If we listen to Bernie Ecclestone, the discredited Briatore, a chorus of sycophants around them, virtual journalists looking for things to make up and a bunch of grumpy old men fans who know how to complain online, F1 is a broken sport and in need of fixing. It’s not like it used to be. Yadda yadda yadda…
Really? So why, after months of in-depth analysis, considering all the available options, did a smart global company like Renault decide to spend more money to increase its involvement in F1? These are not stupid people.
Why do Mercedes, Ferrari and Honda stick with this apparently rubbish sport? Red Bull people whinge and gripe (although, thankfully, Helmut Marko has shut up for a while) but the drink company is still there in F1… flogging its pop. Gene Haas spends untold amounts of money to come into F1 because he sees its value. Why are promoters falling over one another to hold races, willing to pay daft sums in fees?
The answer is very simple: F1 fans are passionate. And there are an awful lot of them… The biggest asset F1 has is its fans. Most of them are part of the silent majority. They are not out there tweeting negativity every two minutes. They are not always asking negative questions and thinking it makes them look smart. They are not making up fantasy stories to get clicks in the hope that they can dance on the yellow brick road with Judy Garland.
Despite all the negativity, there are still more than 400 million of them who watch F1 each year. Compared to other sports, F1 viewing figures are holding up well, at a time when the viewing habits of the world are changing and everyone is losing TV viewers. Much, if not all, of the loss of F1 TV viewers is due to self-inflicted payTV deals. These deals pay more. The “promoters” of the sport don’t care beyond that… Across the board, in all activities, viewers are not disappearing, they are simply changing the way they consume content. Online digital video is booming. YouTube is the new PayPal. The Internet is not a great business model, perhaps, but it is a brilliant advertising medium and ultimately, when bandwidth is wider than Meatloaf and able to go the last mile, sports will go direct to consumers, without middle men, and will make infinitely more money, by charging a whole lot less… Premium priced PayTV is the Nena and the 20-teens, a one-hit wonder, whose red balloons will be only vaguely remembered in the years ahead. The future is more likely to be low-ball, a world of buck-a-bang deals.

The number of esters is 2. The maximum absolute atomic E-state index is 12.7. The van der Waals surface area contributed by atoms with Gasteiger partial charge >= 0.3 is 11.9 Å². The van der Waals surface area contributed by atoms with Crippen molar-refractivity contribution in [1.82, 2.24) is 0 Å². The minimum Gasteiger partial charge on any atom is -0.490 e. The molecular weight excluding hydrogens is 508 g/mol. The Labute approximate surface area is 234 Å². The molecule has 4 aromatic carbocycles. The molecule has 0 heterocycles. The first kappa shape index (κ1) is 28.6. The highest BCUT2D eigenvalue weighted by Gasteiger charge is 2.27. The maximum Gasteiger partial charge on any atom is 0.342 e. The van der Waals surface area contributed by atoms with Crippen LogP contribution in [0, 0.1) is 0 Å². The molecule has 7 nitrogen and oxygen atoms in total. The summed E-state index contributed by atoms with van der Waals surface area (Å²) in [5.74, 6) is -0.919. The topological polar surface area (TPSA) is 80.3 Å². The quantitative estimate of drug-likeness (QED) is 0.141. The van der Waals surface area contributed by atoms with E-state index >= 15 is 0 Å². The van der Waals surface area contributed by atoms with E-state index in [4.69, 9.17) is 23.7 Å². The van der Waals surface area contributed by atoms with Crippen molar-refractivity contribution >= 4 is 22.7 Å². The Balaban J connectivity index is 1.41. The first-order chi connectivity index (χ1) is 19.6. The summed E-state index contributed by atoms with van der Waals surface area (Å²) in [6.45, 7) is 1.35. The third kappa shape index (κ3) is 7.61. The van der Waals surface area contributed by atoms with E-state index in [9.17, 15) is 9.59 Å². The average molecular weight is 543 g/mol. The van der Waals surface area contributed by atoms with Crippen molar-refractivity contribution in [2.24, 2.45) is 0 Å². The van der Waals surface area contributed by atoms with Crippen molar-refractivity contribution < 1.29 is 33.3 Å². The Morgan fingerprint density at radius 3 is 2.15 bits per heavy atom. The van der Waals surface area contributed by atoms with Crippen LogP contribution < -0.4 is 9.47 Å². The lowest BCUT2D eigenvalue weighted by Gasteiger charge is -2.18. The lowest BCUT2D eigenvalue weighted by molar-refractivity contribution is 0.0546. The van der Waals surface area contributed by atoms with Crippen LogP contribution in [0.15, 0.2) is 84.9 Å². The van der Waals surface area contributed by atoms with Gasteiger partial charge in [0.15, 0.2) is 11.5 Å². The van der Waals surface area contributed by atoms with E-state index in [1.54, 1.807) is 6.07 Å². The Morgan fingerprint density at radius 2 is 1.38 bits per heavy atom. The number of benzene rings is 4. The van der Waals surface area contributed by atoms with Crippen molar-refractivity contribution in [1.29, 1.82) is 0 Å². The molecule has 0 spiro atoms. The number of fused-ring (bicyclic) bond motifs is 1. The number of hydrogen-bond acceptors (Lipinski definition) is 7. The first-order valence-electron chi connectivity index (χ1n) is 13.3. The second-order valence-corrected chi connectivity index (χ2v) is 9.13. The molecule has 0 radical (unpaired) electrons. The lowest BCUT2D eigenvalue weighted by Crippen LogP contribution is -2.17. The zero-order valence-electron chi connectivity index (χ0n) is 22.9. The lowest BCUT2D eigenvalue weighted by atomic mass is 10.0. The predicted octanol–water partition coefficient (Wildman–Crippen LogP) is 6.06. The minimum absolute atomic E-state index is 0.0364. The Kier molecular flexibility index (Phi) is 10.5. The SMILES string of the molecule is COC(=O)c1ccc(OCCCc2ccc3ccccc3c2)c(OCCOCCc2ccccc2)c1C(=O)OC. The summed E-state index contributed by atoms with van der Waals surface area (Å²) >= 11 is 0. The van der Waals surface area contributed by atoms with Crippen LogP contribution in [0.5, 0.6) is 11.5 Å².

The technology in F1 is astonishing and useful. Grumpy old men talk about the need for more noise (maybe they don’t hear so well) but it doesn’t matter that much. Fans will come to races no matter what the noise, if the price is reasonable and the promotion is effective.
The sport has always had cycles of domination, but you can be sure that the minute Ferrari and Mercedes start to slug it out on the race tracks, the whinging about the spectacle will stop. That’s how it is. F1 now is still a spectacle and the races are brilliantly subtle and close, perhaps they need to be more unsubtle to please more people. Bread and circuses, and all that…
But race promoters struggle because of the financial demands of “the promoter” who demands more and more because it can… It’s not necessarily a sustainable business model, but the grey City men don’t care. It is business. There is no passion involved.
Does anyone, apart from the fans, really care about the sport? Is it all just politics and money, or do some of these people care and feel the passion and want the sport to do what sport is supposed to do? Lift us up, inspire and amuse us, give us thrills and dreams in life?
I like to think so… For me, it is the job of the FIA and the media to uphold, preserve and protect these values, traditions and heritage against all those who seek to exploit the sport. Are we doing that? The media is a mess right now. The FIA is standing back, watching, probably hoping that the promoter has lost the support of the teams and so, at some point, there will be a conflict and the Formula One group will be unable to fulfill the terms of the 100-year commercial deal agreed. Then the whole thing will fall back into the lap of the federation, which is legally the owner of the right to create World Champions, a right that is recognised, so they say, in all the secret paperwork. Logically, this could then lead to a new structure, built along the lines of the Premier League in soccer, with the competitors and a regulator, without the middle men. So do we simply need a Jesus figure to come and kick the money changers out of the temple?
In the meantime I refuse to let all the naysayers get me down. F1 remains a fantastic show.